Greg Greenslade had a double lung transplant in 2015.
It was work related, explained the 71-year-old retired industrial painter, of the illness that got him to that point.
In 1974 Greenslade was employed as an industrial painter. He used to paint things like bridges, the insides of oil tanks, and pipelines.
“In those days, when I first started, you didn’t have to wear a mask and respirators and all that stuff,” said Greenslade.
Masks became mandatory in the early 1980s, he said. But even then, they never changed the filters often enough, because nobody wanted to climb down the entire span of a bridge just to do it.
Greenslade became sick around the year 2000 when he was only 58. He was still working and was starting to get out of breath climbing up the bridges.
“You would have to rest and get your energy back and start again,” he said.
So, he went to see his family doctor in Maple Ridge who referred him to a specialist. Greenslade thought the chemicals in the paint were making him sick and his specialist agreed. But after working with him for a couple of years, Greenslade was referred to a research doctor at St. Paul’s Hospital in Vancouver.
By this time, around 2006/07, Greenslade’s breathing was stable and he decided to move to the Okanagan, where he thought the weather might be better for his breathing. However, his breathing eventually became worse and in 2012 he moved back to Maple Ridge and was put on a transplant list. But, he stabilized so doctors took him off until 2014 following a testing period of around seven months to make sure he had no other medical issues.
On July 4, 2015, when he was 65-years-old, he got the call.
They phoned him up on the Saturday morning and asked him what was he doing.
“They said if you come down to VGH, [Vancouver General Hospital], we’ve got a pair of lungs. My wife was just completely out of it, so I drove myself to the hospital,” he chuckled.
Greenslade was in the operating room for nine-and-a-half hours after having a heart attack on the table, he said.
Since then it’s been an uphill battle. He’s had water on his lungs twice and five years ago, en route to Vancouver Island, he caught a virus on the ferry.
Then, just before the COVID-19 pandemic, he had another heart attack.
However, during this time he has been part of the Ridge Meadows Hospital Pulmonary Rehabilitation Program.The 71-year-old said he is thankful for the program.
And that’s why he is planning to take part in this year’s virtual Ridge Meadows Hospital Foundation Fund Run.
This year is the 18th annual run, including the virtual runs because of the COVID-19 pandemic.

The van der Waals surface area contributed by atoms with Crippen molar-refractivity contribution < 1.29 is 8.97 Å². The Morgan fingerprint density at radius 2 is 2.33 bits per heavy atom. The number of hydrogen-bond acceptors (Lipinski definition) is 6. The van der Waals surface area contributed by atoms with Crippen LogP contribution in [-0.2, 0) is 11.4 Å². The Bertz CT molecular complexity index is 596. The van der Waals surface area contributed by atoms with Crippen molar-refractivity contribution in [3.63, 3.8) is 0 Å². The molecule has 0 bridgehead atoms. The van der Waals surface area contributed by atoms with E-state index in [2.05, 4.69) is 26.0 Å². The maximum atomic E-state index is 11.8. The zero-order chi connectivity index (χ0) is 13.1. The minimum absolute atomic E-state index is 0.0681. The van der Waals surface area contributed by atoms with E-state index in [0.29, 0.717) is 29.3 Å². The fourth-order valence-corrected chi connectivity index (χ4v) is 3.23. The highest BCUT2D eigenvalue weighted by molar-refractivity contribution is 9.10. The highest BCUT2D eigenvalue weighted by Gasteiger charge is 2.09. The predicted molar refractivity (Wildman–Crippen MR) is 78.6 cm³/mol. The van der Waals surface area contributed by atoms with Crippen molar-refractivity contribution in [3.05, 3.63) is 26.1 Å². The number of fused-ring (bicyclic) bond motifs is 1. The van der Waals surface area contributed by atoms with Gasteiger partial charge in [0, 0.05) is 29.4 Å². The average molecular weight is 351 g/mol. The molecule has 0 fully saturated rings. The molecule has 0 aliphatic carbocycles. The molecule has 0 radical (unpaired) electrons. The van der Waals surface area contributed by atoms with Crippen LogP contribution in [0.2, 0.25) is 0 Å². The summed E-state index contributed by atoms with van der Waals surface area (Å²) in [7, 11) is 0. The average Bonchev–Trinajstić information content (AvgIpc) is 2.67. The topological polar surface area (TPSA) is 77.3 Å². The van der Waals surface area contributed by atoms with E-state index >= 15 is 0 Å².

If Greenslade is healthy enough to participate, this will be the fourth he has taken part in. Greenslade did the 5K in 2017, 2018, and 2019. And, before that he also took part in a run for the BC Lung Association.
Stacey McNeilly, Greenslade’s respiratory therapist and educator who runs the program at Ridge Meadows Hospital, is encouraging all of her students to take part. She can have up to 20 patients in her class with all types of lung disease including: lung disease, chronic lung disease, chronic obstructive pulmonary disease (COPD), emphysema, chronic bronchitis, and pulmonary fibrosis.
Her program runs one hour three times a week, and is not only exercise and education for the class but a social event.
Another man in the class, who is the recipient of a double lung transplant, has also participated in the runs for several years, said McNeilly.
Another lady did the 5K fun with an oxygen tank. Her daughter carried an extra tank.
“The foundation has been a big part of supporting our program, and these folks will do a lot to give back,” said McNeilly of her class.
“A lot of them are de-conditioned, and they are trying to get healthy again,” she explained, noting to receive a lung transplant, a person has to be part of a program like hers to stay conditioned.
“These guys work really hard,” she said.
Greenslade thinks the world of McNeilly.
“She is so knowledgeable,” he said.
She coaches people in the class on how to increase their stamina, their oxygen levels and she knows what programs to apply for to get further help.
“She shows you where to go and what needs to be done,” added Greenslade.
And now that she has set up the class virtually, all the regulars are back, he said, “like their own little club.”
Last year Greenslade did the run with two other lung transplant recipients.
“For me it’s important because the hospital has helped me quite a bit,” he said, explaining how when he first showed up for a class, when they were held in-person before COVID, how he was lucky if he could make it the 50 feet from the car to the rehab centre.
Now he is happy to inspire hope in others that find themselves in the same situation.
“When you try hard enough, things work out,” he said
To register for this years Ridge Meadows Hospital Foundation Fund Run go to raceroster.com.
Participants can do a 5K or 10K run, walk, or jog anytime up until, and including Sunday, June 6.
This year there will be prizes and surprises throughout the virtual race window.
And, registration is considered a donation this year, so all participants will receive a tax receipt.
Register by Saturday, May 15, to be entered into the early-bird draw.
For every $100 in pledges, the participant’s name will be entered into the grand prize draw.
Registered participants can track their run using RunKeeper, where results will be automatically synced with each Race Roster account and be uploaded right onto the leaderboard.
Or participants can screen capture any fitness app or watch, and manually upload their time to the leaderboard.
Photos of the race can be shared at the “News contest page” to be eligible for prizes.
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